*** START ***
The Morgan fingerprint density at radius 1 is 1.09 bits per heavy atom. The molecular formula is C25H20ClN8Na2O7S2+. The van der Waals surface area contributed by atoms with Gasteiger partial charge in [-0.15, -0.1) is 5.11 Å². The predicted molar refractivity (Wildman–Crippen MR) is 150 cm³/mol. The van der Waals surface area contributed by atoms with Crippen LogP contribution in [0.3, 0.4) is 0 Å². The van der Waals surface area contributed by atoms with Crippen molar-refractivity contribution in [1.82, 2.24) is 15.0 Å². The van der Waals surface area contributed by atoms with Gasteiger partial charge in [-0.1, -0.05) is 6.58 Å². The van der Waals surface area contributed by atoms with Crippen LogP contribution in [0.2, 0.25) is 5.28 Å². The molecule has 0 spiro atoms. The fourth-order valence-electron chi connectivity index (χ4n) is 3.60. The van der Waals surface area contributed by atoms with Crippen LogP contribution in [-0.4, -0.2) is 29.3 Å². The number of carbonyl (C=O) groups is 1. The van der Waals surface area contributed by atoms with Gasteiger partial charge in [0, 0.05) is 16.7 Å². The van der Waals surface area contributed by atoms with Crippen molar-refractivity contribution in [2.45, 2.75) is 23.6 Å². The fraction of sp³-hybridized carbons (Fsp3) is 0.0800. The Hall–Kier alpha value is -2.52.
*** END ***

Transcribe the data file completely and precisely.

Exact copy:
The Morgan fingerprint density at radius 1 is 1.09 bits per heavy atom. The molecular formula is C25H20ClN8Na2O7S2+. The van der Waals surface area contributed by atoms with Gasteiger partial charge in [-0.15, -0.1) is 5.11 Å². The predicted molar refractivity (Wildman–Crippen MR) is 150 cm³/mol. The van der Waals surface area contributed by atoms with Crippen LogP contribution in [0.3, 0.4) is 0 Å². The van der Waals surface area contributed by atoms with Crippen molar-refractivity contribution in [1.82, 2.24) is 15.0 Å². The van der Waals surface area contributed by atoms with Gasteiger partial charge in [-0.1, -0.05) is 6.58 Å². The van der Waals surface area contributed by atoms with Crippen LogP contribution in [0.2, 0.25) is 5.28 Å². The molecule has 0 spiro atoms. The fourth-order valence-electron chi connectivity index (χ4n) is 3.60. The van der Waals surface area contributed by atoms with Crippen LogP contribution in [-0.4, -0.2) is 29.3 Å². The number of carbonyl (C=O) groups is 1. The van der Waals surface area contributed by atoms with Gasteiger partial charge in [0, 0.05) is 16.7 Å². The van der Waals surface area contributed by atoms with Crippen molar-refractivity contribution in [2.45, 2.75) is 23.6 Å². The fraction of sp³-hybridized carbons (Fsp3) is 0.0800. The Hall–Kier alpha value is -2.52.